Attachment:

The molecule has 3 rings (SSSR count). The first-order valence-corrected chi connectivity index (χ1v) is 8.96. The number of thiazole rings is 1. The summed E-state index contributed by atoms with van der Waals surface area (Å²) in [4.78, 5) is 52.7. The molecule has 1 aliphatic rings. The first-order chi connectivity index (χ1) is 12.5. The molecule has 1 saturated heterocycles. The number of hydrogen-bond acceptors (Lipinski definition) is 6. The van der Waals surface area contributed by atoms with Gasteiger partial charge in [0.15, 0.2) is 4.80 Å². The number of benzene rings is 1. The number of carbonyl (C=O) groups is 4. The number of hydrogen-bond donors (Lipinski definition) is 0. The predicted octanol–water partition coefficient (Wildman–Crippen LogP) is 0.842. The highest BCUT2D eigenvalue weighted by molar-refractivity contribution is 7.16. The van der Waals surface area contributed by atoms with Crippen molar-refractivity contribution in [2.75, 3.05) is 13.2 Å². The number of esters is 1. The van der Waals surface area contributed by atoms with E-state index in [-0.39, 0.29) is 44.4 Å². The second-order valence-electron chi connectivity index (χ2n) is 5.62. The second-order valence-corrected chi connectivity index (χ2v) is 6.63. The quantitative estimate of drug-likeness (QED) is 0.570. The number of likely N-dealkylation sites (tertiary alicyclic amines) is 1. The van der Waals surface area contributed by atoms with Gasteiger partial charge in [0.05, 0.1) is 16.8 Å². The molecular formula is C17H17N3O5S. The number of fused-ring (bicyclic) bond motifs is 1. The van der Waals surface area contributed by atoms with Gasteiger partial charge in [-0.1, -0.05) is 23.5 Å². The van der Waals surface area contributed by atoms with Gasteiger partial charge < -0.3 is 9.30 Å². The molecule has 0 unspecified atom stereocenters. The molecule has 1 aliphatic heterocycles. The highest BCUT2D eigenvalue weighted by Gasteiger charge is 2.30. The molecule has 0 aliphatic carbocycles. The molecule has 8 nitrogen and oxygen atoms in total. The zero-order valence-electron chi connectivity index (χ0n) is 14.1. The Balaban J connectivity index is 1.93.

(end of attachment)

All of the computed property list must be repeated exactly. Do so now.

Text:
The molecule has 3 rings (SSSR count). The first-order valence-corrected chi connectivity index (χ1v) is 8.96. The number of thiazole rings is 1. The summed E-state index contributed by atoms with van der Waals surface area (Å²) in [4.78, 5) is 52.7. The molecule has 1 aliphatic rings. The first-order chi connectivity index (χ1) is 12.5. The molecule has 1 saturated heterocycles. The number of hydrogen-bond acceptors (Lipinski definition) is 6. The van der Waals surface area contributed by atoms with Gasteiger partial charge in [0.15, 0.2) is 4.80 Å². The number of benzene rings is 1. The number of carbonyl (C=O) groups is 4. The number of hydrogen-bond donors (Lipinski definition) is 0. The predicted octanol–water partition coefficient (Wildman–Crippen LogP) is 0.842. The highest BCUT2D eigenvalue weighted by molar-refractivity contribution is 7.16. The van der Waals surface area contributed by atoms with Crippen molar-refractivity contribution in [2.75, 3.05) is 13.2 Å². The number of esters is 1. The van der Waals surface area contributed by atoms with E-state index in [-0.39, 0.29) is 44.4 Å². The second-order valence-electron chi connectivity index (χ2n) is 5.62. The second-order valence-corrected chi connectivity index (χ2v) is 6.63. The quantitative estimate of drug-likeness (QED) is 0.570. The number of likely N-dealkylation sites (tertiary alicyclic amines) is 1. The van der Waals surface area contributed by atoms with Gasteiger partial charge in [0.05, 0.1) is 16.8 Å². The molecular formula is C17H17N3O5S. The number of fused-ring (bicyclic) bond motifs is 1. The van der Waals surface area contributed by atoms with Gasteiger partial charge in [-0.1, -0.05) is 23.5 Å². The van der Waals surface area contributed by atoms with Gasteiger partial charge < -0.3 is 9.30 Å². The molecule has 0 unspecified atom stereocenters. The molecule has 1 aliphatic heterocycles. The highest BCUT2D eigenvalue weighted by Gasteiger charge is 2.30. The molecule has 0 aliphatic carbocycles. The molecule has 8 nitrogen and oxygen atoms in total. The zero-order valence-electron chi connectivity index (χ0n) is 14.1. The Balaban J connectivity index is 1.93.